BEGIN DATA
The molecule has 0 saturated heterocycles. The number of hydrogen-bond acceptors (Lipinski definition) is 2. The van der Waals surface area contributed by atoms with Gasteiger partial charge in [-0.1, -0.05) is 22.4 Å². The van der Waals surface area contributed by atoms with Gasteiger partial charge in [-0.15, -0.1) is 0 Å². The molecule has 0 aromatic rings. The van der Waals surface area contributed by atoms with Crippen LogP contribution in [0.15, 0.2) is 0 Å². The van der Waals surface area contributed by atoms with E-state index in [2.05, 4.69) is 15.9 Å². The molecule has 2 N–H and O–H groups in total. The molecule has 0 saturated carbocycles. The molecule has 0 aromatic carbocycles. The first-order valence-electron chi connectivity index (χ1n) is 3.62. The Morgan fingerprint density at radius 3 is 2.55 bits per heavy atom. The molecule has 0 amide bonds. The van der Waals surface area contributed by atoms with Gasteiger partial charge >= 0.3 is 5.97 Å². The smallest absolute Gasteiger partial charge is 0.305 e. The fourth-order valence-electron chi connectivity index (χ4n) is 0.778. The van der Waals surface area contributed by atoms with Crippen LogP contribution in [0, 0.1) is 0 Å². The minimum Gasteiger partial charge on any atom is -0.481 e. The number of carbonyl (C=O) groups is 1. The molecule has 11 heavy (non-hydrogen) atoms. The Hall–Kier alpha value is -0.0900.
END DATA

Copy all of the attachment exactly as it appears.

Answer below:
The molecule has 0 saturated heterocycles. The number of hydrogen-bond acceptors (Lipinski definition) is 2. The van der Waals surface area contributed by atoms with Gasteiger partial charge in [-0.1, -0.05) is 22.4 Å². The van der Waals surface area contributed by atoms with Gasteiger partial charge in [-0.15, -0.1) is 0 Å². The molecule has 0 aromatic rings. The van der Waals surface area contributed by atoms with Crippen LogP contribution in [0.15, 0.2) is 0 Å². The van der Waals surface area contributed by atoms with E-state index in [2.05, 4.69) is 15.9 Å². The molecule has 2 N–H and O–H groups in total. The molecule has 0 saturated carbocycles. The molecule has 0 aromatic carbocycles. The first-order valence-electron chi connectivity index (χ1n) is 3.62. The Morgan fingerprint density at radius 3 is 2.55 bits per heavy atom. The molecule has 0 amide bonds. The van der Waals surface area contributed by atoms with Gasteiger partial charge >= 0.3 is 5.97 Å². The smallest absolute Gasteiger partial charge is 0.305 e. The fourth-order valence-electron chi connectivity index (χ4n) is 0.778. The van der Waals surface area contributed by atoms with Crippen LogP contribution in [0, 0.1) is 0 Å². The minimum Gasteiger partial charge on any atom is -0.481 e. The number of carbonyl (C=O) groups is 1. The molecule has 11 heavy (non-hydrogen) atoms. The Hall–Kier alpha value is -0.0900.